There has been much discussion about “property rights”, “human rights”, “self-ownership” and the “non-aggression principle” or N.A.P. Most of the ideas on these subjects that seem worth discussing are existential in nature. For instance one often hears questions like,
Does “property” actually exist?
Do “rights” actually exist?
Does anyone really “own” anything?
What does it mean to both “be oneself” and “own oneself”?
…and what implications do these questions have concerning the validity of the N.A.P.?
While many academic philosophy buffs like to argue who has the best answers to such questions, the significance of their arguments is more a matter of ego aggrandizement than one of applying ethics in a practical way.
This body of subject-matter leaped into the minds of modern libertarians when Murray Rothbard introduced it as a way of understanding the libertarian perspective. Briefly, he opined that self-ownership is self evident… axiomatic. And based on that assumed logical starting point, deduced that therefore anything one’s body produces is also one’s own property. From this he went on to define property rights and expanded the definition to include anything found unclaimed in nature or acquired by voluntary trade. His logical equivalent of the N.A.P. was a further logical outcome of this thought path.
Rothbard’s reasoning is a good example of weak logic leading to correct conclusions. Some of the weaknesses include:
“Rights” are not actually things…you can’t put them in a wheelbarrow.
The clear definition of “property acquisition” doesn’t actually explain the existential relationship between property and its owner.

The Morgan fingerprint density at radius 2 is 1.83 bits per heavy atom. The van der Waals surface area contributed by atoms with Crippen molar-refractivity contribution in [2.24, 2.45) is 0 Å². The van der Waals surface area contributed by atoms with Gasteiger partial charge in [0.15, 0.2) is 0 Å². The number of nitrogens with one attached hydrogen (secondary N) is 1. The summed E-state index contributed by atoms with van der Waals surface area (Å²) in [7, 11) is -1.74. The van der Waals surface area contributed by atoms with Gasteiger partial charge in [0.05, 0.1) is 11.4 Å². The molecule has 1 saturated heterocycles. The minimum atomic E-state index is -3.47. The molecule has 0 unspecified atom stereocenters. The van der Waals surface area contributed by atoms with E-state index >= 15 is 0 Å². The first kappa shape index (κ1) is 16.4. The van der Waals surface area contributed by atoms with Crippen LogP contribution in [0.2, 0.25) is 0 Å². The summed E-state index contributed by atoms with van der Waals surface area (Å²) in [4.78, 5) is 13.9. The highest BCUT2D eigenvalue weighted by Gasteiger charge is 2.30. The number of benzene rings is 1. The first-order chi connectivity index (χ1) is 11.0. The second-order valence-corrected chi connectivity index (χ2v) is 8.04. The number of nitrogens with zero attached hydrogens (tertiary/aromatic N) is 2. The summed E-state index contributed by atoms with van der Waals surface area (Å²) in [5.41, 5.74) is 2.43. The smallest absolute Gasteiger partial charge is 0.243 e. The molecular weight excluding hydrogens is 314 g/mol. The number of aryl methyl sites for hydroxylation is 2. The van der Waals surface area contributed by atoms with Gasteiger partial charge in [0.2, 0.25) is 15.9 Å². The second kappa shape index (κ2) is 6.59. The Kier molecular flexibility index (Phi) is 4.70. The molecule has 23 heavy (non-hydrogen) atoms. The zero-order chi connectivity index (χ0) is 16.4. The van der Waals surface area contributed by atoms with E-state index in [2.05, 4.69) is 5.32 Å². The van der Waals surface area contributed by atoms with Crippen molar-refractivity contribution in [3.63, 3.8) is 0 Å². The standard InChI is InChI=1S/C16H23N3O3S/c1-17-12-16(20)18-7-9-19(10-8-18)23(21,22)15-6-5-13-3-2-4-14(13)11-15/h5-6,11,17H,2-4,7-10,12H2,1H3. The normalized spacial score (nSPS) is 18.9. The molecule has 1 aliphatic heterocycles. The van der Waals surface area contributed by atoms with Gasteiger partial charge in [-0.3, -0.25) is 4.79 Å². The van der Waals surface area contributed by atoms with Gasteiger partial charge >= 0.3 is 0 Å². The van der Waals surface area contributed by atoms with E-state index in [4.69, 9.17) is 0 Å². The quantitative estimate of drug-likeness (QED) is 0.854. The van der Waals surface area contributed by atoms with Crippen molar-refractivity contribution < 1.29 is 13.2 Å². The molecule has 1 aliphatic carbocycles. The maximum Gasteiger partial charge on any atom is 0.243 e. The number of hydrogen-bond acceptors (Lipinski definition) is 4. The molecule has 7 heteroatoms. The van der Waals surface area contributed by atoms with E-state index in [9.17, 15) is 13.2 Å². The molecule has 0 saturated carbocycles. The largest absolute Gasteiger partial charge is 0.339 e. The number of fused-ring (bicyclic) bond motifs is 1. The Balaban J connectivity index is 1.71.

And, most importantly, most people don’t intuit self-ownership, because they were indoctrinated as preschoolers to believe that their parents “owned” them, and later their teachers “owned them”, and in many cases their employers subsequently “own” them.
A consequent weakness in the N.A.P. is the common belief that it constitutes a complete ethic rather than a principle based on an ethic. While the N.A.P. forbids behavior deemed “bad”, it fails to define behavior deemed “good”. Thus use of the N.A.P. as the sole determinant of ethical behavior leaves much to be desired.
An Alternative Algorithm for Ethical Behavior
For a much more comprehensive discussion on this topic, check out this article on Ethics, Law & Government. Here I summarize some of the article’s conclusions without including the derivations covered in the linked article.
An act is said to be ethical (synonymously good, just, right, or righteous) if it increases truth, awareness, love, or creativity for at least one person, including the person acting, without limiting or diminishing any of these resources for anyone. An act that does diminish any of these resources for someone is said to be unethical (or synonymously bad, wrong, unjust or evil). An act that has neither effect is said to be “ethically trivial”.
Based on the foregoing definition, is is a simple exercise in logic to derive a set a dozen or so principles that can assist one in making ethical decisions on a day-to-day or moment-to-moment basis. Foremost among these is the fact that ethical “ends” require “ethical means” …which in turn must be ethical ends in themselves.
At this point, I hope you can see that the N.A.P. effectively defines unethical acts while leaving trivial acts and ethical acts undefined. So an act that complies with the N.A.P. could be either ethical or trivial. For anyone wishing to live their life as ethically as possible the N.A.P. fails to deliver the best guidance available. In other words the N.A.P. tells us what not to do but leaves us in the dark concerning what to do.
The ethic that I’ve recommended above not only tells us what specific resources are most worth amplifying, but it also opens the door to a way of organizing human institutions so that they make consistently ethical decisions. For a comprehensive explanation of how this can work, I invite you to read FLOURISH…An Alternative to Government and Other Hierarchies.]]>